our everyday life

How to Raise a Child With a Type A Personality

by Chelsea Fitzgerald, studioD

Raising a child with a Type A personality can be challenging much of the time, particularly if you or other family members have more relaxed views on life. His need for speed and desire to tackle multiple projects all at once can be tiresome for his friends and family. Therefore, it is crucial that you learn how to tolerate his needs and slow him down occasionally without breaking his spirit.

What is Type A Personality?

A child with a Type A personality is typically quite competitive; this may result in him being a perfectionist or mortified anytime that he isn’t number one. These personality types tackle a challenge as if the world depends on it, as stated by the Psychology Today website. A youngster who is Type A is able to multitask quite efficiently and usually excels at all or most of the tasks. This often results in the child having high expectations of himself and others, which might lead to stress or disillusionment.

Handling a Type A's Need for Speed

Your child may grasp ideas quickly, thus becoming frustrated or angry when you try to explain an idea or task in detail. Try using short, concise sentences to get the idea across to him. When he states that he understands, don’t elaborate, believe him and trust in his ability. Since the child is often quicker to comprehend directions, he may become impatient with his friends who are slower in catching on. When this happens, explain that everyone listens, learns and comprehends at different levels and speeds. This doesn’t mean they are not as intelligent as he is; it simply means that they are gifted in different ways.

Monitoring His Self-Esteem

Many type A individuals tend to be self-critical, as suggested by the Simply Psychology website. Not only do they beat themselves up over seemingly imperfect projects or scenarios, they tend to be highly critical of others who do not have the same amount of ambition or drive. Praise the youngster with this personality often; not only when he does a job well but anytime he gives it his best effort. Stress to him that no one can be the best at everything and that it is important he put things in proper perspective. Ask him to name what is the worst thing that could happen if he weren’t the best at something. Chances are, the world won’t stop revolving. Tell him when he doesn’t excel at something, it is the perfect opportunity to make someone else feel good by praising her and letting her have the glory for once.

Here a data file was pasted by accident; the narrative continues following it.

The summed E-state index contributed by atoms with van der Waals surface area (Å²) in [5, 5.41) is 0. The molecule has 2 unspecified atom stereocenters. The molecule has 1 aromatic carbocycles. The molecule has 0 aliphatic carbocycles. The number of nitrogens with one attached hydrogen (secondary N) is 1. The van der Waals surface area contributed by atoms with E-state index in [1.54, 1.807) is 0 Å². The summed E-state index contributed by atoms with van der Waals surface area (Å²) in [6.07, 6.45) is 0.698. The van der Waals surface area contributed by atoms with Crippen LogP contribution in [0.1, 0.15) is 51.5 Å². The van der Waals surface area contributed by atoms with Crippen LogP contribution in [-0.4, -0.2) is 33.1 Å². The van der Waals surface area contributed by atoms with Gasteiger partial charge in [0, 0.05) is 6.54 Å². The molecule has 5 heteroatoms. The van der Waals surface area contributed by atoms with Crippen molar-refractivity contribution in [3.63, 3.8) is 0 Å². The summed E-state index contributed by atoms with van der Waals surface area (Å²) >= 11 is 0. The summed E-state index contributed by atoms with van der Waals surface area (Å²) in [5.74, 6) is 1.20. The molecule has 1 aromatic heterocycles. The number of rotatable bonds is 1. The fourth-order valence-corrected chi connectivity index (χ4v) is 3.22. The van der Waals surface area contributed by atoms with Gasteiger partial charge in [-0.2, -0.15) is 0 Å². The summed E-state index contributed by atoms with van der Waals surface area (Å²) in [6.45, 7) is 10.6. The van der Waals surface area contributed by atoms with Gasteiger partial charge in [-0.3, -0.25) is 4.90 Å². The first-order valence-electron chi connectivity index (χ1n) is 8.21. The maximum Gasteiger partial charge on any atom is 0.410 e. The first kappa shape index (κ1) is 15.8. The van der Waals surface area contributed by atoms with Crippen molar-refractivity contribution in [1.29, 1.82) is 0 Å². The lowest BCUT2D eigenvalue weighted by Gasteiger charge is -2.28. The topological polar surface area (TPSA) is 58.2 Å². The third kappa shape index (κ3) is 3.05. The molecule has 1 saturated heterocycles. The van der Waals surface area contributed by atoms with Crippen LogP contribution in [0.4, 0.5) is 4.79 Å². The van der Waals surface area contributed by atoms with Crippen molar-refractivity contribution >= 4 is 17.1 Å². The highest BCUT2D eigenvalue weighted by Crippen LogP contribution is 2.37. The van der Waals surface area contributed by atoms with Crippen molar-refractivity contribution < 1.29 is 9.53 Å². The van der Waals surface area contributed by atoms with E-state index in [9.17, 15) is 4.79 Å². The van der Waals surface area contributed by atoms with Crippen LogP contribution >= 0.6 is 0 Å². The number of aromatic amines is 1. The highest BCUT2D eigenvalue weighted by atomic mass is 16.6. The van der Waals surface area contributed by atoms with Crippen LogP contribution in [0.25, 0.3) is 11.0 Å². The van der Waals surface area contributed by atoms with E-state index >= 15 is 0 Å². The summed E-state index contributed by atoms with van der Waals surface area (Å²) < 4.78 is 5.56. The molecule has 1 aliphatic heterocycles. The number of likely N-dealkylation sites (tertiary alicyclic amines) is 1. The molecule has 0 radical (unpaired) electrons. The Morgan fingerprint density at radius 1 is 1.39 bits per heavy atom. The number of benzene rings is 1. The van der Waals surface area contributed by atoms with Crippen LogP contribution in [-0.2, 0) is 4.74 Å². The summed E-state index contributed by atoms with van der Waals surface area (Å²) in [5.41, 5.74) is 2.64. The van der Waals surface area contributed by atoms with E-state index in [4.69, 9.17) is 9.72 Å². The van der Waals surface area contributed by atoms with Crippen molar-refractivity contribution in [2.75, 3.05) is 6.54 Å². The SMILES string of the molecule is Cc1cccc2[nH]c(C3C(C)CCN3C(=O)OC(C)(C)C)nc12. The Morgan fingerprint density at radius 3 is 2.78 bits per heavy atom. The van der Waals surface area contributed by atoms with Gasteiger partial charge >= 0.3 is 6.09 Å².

Getting the Child to Relax

Explain to your aggressive and competitive youngster that there is a time for everything, and that includes relaxation. Teach him that it is not only okay to take a break every now and then, it is vital to his good health, according to the 2 Know Myself website. Insist that he go on a bike ride to the local park with the rest of the family or his friends. Invite him to cuddle up with you and a big bowl of popcorn to watch a current movie. Incorporate regular downtime into his busy and hectic schedule. These are effective ways to teach him that relaxation is just as important to his well-being as his next project or 10.

About the Author

Chelsea Fitzgerald covers topics related to family, health, green living and travel. Before her writing career, she worked in the medical field for 21 years. Fitzgerald studied education at the University of Arkansas and University of Memphis.

Photo Credits

  • Jupiterimages/Photos.com/Getty Images